Tyler Denk
Feb 16, 2017 · 4 min read

Success begins with a mentality.

No, this isn’t clickbait to sell you on some ‘how to get rich quick’ book, nor is it some hidden secret to success. Through my experiences running VentureStorm the past two years, I have encountered hundreds (if not thousands) of entrepreneurs from around the world — some extremely successful, others not so much. I have also taken notice of the actions and sacrifices my team and I take on a day-to-day basis to continue to grow the company. Through this journey, I have developed a theory in what I believe to be is the key to being a successful entrepreneur.

It’s not all about the product, the marketing strategy, the celebrity endorsements, or the funding in the bank. What separates entrepreneurs from every other type of normal person (because trust me, you have to be a psychopath to be an entrepreneur) is their unprecedented determination to solve problem after problem, despite the challenges they face. It’s a characteristic many describe as ‘grit’, and if you don’t have it, I think the odds of you being a successful entrepreneur are against you.

When my now co-founders and I first conceived the idea of VentureStorm, none of us were in position to make it a reality. We were college students with just an idea — no money, lack of skills, lack of network, lack of experience, and an overwhelming amount of difficult classes to adhere to. For many, that alone would be enough to say, “You know what, cool idea, but don’t think it’s in the cards.” It’s that mentality that separates entrepreneurs from everyone else.

We cared deeply about the problem we were trying to solve, and saw the opportunity before us. We didn’t know how to code, so we decided to learn. We each took an online course on how to build a web application in Ruby on Rails. We were by no means experts, but it was enough to get us started. Despite the lack of skills, it was our grit which pushed us towards overcoming that obstacle.

Once VentureStorm was up and running, the amount of challenges ahead accumulated substantially. We had this product, but no one knew about it. We were three engineers, none with the slightest bit of marketing experience. Where many would turn to hiring an experienced marketing guru, or at least connect with a marketing student on campus- we had the mentality that we could learn to do it ourselves. An entrepreneur NEEDS to be a jack-of-all-trades, especially early on.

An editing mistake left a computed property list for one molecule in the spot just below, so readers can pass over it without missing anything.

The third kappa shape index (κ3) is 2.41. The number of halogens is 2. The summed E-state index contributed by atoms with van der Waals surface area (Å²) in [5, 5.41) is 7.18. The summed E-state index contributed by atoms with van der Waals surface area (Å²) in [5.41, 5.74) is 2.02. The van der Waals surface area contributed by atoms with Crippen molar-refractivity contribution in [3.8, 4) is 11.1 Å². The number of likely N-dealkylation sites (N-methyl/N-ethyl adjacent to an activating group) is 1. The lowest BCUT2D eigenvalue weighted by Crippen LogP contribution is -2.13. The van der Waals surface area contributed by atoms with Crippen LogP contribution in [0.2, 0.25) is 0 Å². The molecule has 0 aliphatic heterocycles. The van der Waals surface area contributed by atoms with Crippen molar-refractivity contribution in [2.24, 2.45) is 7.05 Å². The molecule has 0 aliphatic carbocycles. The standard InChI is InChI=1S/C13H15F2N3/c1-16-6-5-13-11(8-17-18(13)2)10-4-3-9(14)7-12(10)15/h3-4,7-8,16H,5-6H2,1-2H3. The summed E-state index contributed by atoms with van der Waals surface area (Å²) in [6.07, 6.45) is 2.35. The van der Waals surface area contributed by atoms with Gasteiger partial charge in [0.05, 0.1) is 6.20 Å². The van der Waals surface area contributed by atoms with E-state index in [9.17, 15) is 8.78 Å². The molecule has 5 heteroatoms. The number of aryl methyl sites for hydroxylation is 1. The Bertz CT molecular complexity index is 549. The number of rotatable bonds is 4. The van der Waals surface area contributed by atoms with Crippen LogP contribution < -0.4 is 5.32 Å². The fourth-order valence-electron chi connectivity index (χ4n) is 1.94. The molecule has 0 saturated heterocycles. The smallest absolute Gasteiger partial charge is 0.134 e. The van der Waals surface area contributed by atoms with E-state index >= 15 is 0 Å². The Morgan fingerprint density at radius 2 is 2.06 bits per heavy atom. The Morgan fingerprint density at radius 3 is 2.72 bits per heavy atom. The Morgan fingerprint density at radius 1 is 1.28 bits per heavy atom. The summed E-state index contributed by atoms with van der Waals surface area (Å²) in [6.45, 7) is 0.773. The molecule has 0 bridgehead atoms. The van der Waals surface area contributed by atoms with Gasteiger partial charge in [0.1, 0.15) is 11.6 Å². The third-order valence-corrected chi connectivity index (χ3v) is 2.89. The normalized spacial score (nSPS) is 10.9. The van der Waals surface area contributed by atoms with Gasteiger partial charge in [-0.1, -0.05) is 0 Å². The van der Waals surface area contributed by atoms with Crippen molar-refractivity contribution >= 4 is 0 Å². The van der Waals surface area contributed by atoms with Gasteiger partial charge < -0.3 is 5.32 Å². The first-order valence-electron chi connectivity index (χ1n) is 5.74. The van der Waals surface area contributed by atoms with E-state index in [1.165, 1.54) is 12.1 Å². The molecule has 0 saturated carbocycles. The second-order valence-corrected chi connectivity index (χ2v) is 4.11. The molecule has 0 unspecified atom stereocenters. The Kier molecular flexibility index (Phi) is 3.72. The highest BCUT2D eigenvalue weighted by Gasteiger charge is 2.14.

You can’t rely on outsourcing everything and relying on other people for every obstacle you face. We picked up a few books about Google AdWords, read article after article online about mastering Facebook Advertising, and began to experiment ourselves. We ran several successful digital advertising campaigns without any prior experience, and are continuing to improve day by day.

Currently we’re trialing a new concierge service where we utilize proprietary algorithms while leveraging several internal and external databases to source talent for more established companies and well-funded startups. My team and I have been sending hundreds of cold emails a day, along with making dozens of cold calls. All of a sudden these three engineers are full-time salesmen. Are we the best in the business? Definitely not. Is this something we even want to do? I think I can speak for the rest of the team in saying we’d probably enjoy focusing on other facets of the business more than cold calling random companies.

But is it necessary to grow? Yes. We have already completed several contracts and secured several more. It may not be what we thought we signed up for two years ago, but it is a tremendously opportunistic revenue stream that would allow us to grow and scale the platform considerably. And that is what’s most important about being an entrepreneur. Understanding that you may not be the most qualified, or even the most interested, but you’re willing to do whatever it takes to grow your business.

This isn’t a story about VentureStorm; however, I believe it’s best to learn from other’s experiences. Sure we aren’t the most successful startup in the world (yet), and we still have an incredible amount of work to do. I am certain though, without our founding team possessing these overwhelming ‘nothing will stop us’ and ‘we can solve any problem’ mentalities, I assure you we wouldn’t be where we are today. Excuses are the devil- keep learning and keep grinding.

VentureStorm Blog

Entrepreneurship, Technology, Featured Startups, And More

Tyler Denk

Written by

Senior Product Lead @ Morning Brew

VentureStorm Blog

Entrepreneurship, Technology, Featured Startups, And More

Welcome to a place where words matter. On Medium, smart voices and original ideas take center stage - with no ads in sight. Watch
Follow all the topics you care about, and we’ll deliver the best stories for you to your homepage and inbox. Explore
Get unlimited access to the best stories on Medium — and support writers while you’re at it. Just $5/month. Upgrade